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Wine marketing keeping it personal

Wine marketing – keeping it personal

Wine marketing, keeping it personal. We call it wine tasting, yet a glass of wine can engage with all our five human senses. Moreover, it uses up more of the human brain than most other behaviour. Most of us have these senses in working order, and normally we take them for granted. Other animals may have different or more powerful senses, but ours are great all-rounders. 

Five detectors in search of an interpreter

Our five senses are sight, hearing, smell, touch and taste. These, especially when in combination, enable our participation in the world around us. Our highly sensitive sense organs collect and then transmit sensory data via various pathways to the brain. Only there can it become meaningful. Different regions of the brain decode, create and interpret a sensory picture. Our emotional and physical responses follow. In other words, we detect, then think, feel and remember, and act accordingly.

Let’s say a bottle of wine is 85% water. Another 14% of it is alcohol. That leaves only about 1% of various chemicals to define the wine’s signature. In enjoying or analysing wine, we are mostly making a fuss about that 1%! With wine, the emotional response is often one of pleasure, but sometimes pain. If we want to share this, the brain invokes our unique language abilities in an attempt to do so. Others can then agree or disagree with what’s said.

Our sensory processes happen in real time, all the time. It happens in milliseconds. Determining how this works is primarily down to biological research. Yet even today, many details are to be determined, and discoveries continue. Neurology is a gigantic and complex subject. Hence, this necessarily short article is simplistic and superficial at best. Hopefully, it will pique your interest and encourage curiosity.

Nature versus Nurture

While there are genetic differences which give a “normal” variation in human senses, the vast majority of us are born with excellent and innate sensorial abilities. But each of the five senses can be developed in the brain through culture and practice, learning and memory. These senses may act independently or in unison, but it’s up to the brain to sort through the jumble, recognise patterns and present a unified picture.

Consequently, nature is essential, but nurture takes over. Possibly some are born as potentially better wine tasters because of some genetic predisposition. But most agree, that what makes one person able to “taste better” than another is predominantly a learned skill that also needs practice. Also, without the ability to recognise, memorise and articulate in language, knowledge cannot be shared with others in a meaningful way, let alone agreed upon!

Primary Aromas

Primary aromas are from the type of grape or the environment in which it grows – terrior.

Secondary Aromas

Secondary aromas come from the fermentation process, which includes yeast and other microbes. A great example of this is the sour smell that you can find in Brut Champagne which is sometimes described as “bready” or “yeasty.”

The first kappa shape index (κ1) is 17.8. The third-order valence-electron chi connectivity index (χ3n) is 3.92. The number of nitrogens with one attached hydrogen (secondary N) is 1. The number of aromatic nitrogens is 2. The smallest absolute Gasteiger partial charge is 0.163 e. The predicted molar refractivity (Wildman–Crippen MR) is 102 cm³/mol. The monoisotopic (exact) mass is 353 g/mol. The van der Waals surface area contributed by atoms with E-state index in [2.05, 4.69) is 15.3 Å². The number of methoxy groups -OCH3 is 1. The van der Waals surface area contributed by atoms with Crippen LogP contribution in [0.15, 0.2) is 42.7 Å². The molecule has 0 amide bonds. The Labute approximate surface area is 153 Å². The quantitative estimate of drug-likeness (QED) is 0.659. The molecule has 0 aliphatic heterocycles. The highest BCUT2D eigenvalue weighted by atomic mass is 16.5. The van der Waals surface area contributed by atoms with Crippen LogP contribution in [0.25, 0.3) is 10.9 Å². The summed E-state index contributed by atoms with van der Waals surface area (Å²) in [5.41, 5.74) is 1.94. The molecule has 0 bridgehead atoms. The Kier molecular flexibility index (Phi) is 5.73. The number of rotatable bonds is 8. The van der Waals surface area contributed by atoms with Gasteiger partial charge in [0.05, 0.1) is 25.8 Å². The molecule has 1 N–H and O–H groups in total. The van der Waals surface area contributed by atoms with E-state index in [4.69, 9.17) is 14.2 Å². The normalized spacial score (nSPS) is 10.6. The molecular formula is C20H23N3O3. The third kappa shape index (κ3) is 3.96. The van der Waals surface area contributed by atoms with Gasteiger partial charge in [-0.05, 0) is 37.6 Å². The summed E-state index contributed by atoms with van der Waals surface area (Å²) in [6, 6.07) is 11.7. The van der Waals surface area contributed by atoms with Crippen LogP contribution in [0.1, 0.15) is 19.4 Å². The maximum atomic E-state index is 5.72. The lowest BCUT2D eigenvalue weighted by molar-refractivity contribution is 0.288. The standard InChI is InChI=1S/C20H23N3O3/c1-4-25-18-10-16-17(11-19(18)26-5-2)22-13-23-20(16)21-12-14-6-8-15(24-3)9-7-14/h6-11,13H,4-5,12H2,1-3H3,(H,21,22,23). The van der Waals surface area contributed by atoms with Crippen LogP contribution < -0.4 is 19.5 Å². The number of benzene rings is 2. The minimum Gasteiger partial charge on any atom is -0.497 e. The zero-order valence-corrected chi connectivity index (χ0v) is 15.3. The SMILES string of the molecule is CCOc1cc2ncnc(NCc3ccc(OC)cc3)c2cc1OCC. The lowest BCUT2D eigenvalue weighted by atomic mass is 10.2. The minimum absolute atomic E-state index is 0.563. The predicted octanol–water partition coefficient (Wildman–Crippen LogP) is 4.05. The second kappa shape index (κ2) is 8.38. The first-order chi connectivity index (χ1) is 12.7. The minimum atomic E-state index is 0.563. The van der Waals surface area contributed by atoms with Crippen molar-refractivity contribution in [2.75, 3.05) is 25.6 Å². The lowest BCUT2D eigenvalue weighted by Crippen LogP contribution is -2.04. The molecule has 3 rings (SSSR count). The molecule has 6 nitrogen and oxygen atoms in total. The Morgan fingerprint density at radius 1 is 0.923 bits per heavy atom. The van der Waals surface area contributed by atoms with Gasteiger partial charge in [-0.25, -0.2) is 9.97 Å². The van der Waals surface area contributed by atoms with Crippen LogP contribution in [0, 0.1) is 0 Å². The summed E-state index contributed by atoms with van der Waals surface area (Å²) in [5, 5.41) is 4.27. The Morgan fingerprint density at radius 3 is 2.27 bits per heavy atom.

Fermentation-related aromas are present in all wines at some level and you’ll find that young wines tend to have more intense Secondary Aromas than wines that have been aged.

Tertiary Aromas

Tertiary aromas (classically referred to as “bouquets”) come from ageing wine. Ageing aromas come from oxidation and resting the wine in oak or bottles for some time. You’re probably familiar with the vanilla aroma associated with oak-aging. Other, more subtle, examples of tertiary aromas are nutty flavours, like the hazelnut found in vintage Champagne or the dried fruit aromas, such as fig, that are associated with older red wines.

Wine marketing keeping it personal

Wine marketing – keeping it personal

So wine is a very personal choice, and to define people by their selection is potentially hazardous, as it is dictated by many things on the day, and no one is as you might hope to assume, holding a historic immoveable opinion. Taste matures over time, as new experiences are enjoyed, and not forgetting our human frailties, that wine enjoyed in a location or occasion could affect the selection, as it is the memory hoping to be recaptured not just the vintner, chateau, year, weather, grape or price.

So how then do you emulate this degree of hyper-personalisation in your wine marketing? Up to several years ago, it was widely assumed the only way this could be achieved was through segmentation of your offers to predefined groups of people – segments. This cumbersome task is now able to be eliminated from your long list of gripes, as software is available that can select the next most likely purchase for every individual consumer on your books.

Called hyper-personalisation software and is designed for vintners and growers alike. Leading exponents of hyper-personalisation offer many distinctions useful to know in your choice and are installed simply as a plugin on your platform. It turns traditional ways of offering choice to customers en mass, by using each individual’s previous purchase history and amalgamating it with their subsequent and perpetual navigation. Then combining these with all the other activities by that individual on your site, it calculates what each person is most likely to buy next. It packages their choices in an email and sends them at the perfect time for that person.

Statistical research by the likes of McKinsey and Statista has revealed that the returns are twenty times higher than segmenting email software, omnichannel and social-media campaigns combined. As such it is an awesome must-have, for anyone serious about selling wine online.

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